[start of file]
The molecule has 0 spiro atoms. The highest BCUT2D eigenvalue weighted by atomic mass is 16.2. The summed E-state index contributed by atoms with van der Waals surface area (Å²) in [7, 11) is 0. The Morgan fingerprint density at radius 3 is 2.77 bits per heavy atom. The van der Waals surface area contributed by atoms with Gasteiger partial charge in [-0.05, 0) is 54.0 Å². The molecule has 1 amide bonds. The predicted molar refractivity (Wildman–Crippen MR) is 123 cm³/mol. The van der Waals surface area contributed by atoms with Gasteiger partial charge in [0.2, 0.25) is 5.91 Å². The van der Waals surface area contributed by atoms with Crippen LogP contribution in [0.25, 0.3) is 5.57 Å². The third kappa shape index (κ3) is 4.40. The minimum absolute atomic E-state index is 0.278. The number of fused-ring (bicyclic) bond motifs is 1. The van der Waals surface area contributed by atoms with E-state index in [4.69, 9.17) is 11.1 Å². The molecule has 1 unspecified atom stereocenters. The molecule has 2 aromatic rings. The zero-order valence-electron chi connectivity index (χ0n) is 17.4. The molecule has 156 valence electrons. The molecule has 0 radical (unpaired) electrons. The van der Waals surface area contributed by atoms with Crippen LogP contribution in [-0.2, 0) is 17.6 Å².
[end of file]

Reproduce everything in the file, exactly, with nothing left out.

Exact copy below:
The molecule has 0 spiro atoms. The highest BCUT2D eigenvalue weighted by atomic mass is 16.2. The summed E-state index contributed by atoms with van der Waals surface area (Å²) in [7, 11) is 0. The Morgan fingerprint density at radius 3 is 2.77 bits per heavy atom. The van der Waals surface area contributed by atoms with Gasteiger partial charge in [-0.05, 0) is 54.0 Å². The molecule has 1 amide bonds. The predicted molar refractivity (Wildman–Crippen MR) is 123 cm³/mol. The van der Waals surface area contributed by atoms with Gasteiger partial charge in [0.2, 0.25) is 5.91 Å². The van der Waals surface area contributed by atoms with Crippen LogP contribution in [0.25, 0.3) is 5.57 Å². The third kappa shape index (κ3) is 4.40. The minimum absolute atomic E-state index is 0.278. The number of fused-ring (bicyclic) bond motifs is 1. The van der Waals surface area contributed by atoms with E-state index in [4.69, 9.17) is 11.1 Å². The molecule has 1 unspecified atom stereocenters. The molecule has 2 aromatic rings. The zero-order valence-electron chi connectivity index (χ0n) is 17.4. The molecule has 156 valence electrons. The molecule has 0 radical (unpaired) electrons. The van der Waals surface area contributed by atoms with Crippen LogP contribution in [-0.2, 0) is 17.6 Å².